Donald Trump’s companies lost 38 per cent revenue during his final year in the White House as the Covid-19 pandemic inflicted major losses on his business empire of hotels, golf clubs and resorts.
According to his final financial disclosure report filed shortly after leaving office, Trump International Hotel in Washington DC was the hardest hit with a 63 per cent fall in revenue in 2020 – from $40.5m in 2019 to $15.1m in the past year.
Eric Trump attributed the losses to “government mandates” preventing full operation of the Trump Organization, in a New York Times interview.
“There were places that due to government mandates we were not able to operate,” Mr Trump told the Times. “Those are places you are going to lose the season because of it.”
Behind the Pennsylvania Avenue hotel in DC, the biggest losers were the Trump Turnberry golf club in Scotland, which saw revenues drop by 62 per cent from $25.7m to $9.8m, and the Doral golf club near Miami, which saw revenue drop almost 43 per cent from $77.2m to $44.2m.
The outlier to have increased revenue in 2020 was the president’s new home, Mar-a-Lago in Florida. Revenue grew by 13 per cent from $21.4m in 2019 to $24.2 in 2020.
The financial disclosure covers 2020 and the first 20 days of 2021. It showed the ex-president’s total income fall to between $273m and $308m during that period. In the 12 months before his presidency, plus the first three months of his term, Mr Trump disclosed making more than $528.9m.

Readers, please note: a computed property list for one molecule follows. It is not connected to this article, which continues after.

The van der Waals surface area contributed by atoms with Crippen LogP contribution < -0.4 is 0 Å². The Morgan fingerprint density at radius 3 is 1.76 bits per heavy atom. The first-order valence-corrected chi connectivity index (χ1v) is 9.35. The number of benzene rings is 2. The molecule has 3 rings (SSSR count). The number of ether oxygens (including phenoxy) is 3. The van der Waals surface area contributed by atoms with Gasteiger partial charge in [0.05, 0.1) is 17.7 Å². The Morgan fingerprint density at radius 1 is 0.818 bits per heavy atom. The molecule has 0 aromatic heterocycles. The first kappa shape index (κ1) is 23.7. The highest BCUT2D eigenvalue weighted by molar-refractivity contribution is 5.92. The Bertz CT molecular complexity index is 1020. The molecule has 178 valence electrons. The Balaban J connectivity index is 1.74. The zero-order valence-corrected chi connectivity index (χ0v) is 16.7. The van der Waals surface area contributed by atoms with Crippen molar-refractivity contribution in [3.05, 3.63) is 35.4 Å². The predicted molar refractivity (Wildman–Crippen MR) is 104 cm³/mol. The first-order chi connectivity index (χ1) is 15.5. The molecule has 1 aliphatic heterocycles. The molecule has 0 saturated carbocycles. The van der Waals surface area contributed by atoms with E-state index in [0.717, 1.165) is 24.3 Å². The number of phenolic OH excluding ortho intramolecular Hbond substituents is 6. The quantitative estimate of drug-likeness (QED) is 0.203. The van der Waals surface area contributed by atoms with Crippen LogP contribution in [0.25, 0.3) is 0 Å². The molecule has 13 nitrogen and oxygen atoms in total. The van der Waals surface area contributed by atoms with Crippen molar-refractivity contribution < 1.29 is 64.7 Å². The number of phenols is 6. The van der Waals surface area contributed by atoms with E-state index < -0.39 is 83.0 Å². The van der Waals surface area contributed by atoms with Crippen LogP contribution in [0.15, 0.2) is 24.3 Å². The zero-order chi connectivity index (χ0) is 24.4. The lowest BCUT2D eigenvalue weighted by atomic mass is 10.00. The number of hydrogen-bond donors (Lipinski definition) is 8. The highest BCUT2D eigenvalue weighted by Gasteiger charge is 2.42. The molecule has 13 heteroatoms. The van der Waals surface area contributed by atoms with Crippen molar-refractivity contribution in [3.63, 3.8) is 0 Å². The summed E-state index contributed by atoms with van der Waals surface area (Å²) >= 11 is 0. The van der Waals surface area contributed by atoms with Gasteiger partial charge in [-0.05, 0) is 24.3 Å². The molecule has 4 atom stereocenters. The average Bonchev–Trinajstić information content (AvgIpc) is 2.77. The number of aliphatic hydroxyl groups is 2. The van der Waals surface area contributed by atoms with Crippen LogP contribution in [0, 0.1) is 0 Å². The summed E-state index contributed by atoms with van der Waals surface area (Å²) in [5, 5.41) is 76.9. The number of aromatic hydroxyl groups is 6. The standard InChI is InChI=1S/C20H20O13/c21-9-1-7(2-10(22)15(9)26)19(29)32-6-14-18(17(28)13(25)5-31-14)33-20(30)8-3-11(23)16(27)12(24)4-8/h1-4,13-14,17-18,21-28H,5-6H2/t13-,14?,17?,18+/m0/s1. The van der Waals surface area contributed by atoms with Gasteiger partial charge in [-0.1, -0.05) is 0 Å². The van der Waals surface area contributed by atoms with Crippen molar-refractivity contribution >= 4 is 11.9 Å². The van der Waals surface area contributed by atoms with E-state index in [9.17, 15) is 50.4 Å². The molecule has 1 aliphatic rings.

It leaves Mr Trump earning between 41 to 48 per cent on his way out of the White House than he was earning on the way in.
Trump’s assets were valued between $1.3bn and $1.7 bn in the disclosure. His total worth is about $2.5bn, down about $500m since taking office, according to the Bloomberg Billionaires Index.
On the plus side, Mr Trump received a $1,100 bronze bust of Mount Rushmore and a $25,970 bronze statute of the American flag being raised over Iwo Jima as part of $40,000 in gifts declared in the filing.
Among those was a $5,999 Mac Pro personally gifted from Apple CEO Tim Cook fresh off the production line from a factory Texas.
While the gift description said it was “the first created at the Flex Factory in Austin, Texas”, the company has been churning out US-made Mac Pros in Austin since at least December 2013, according to Mr Cook, or “Tim Apple” as he’s called by the ex-president.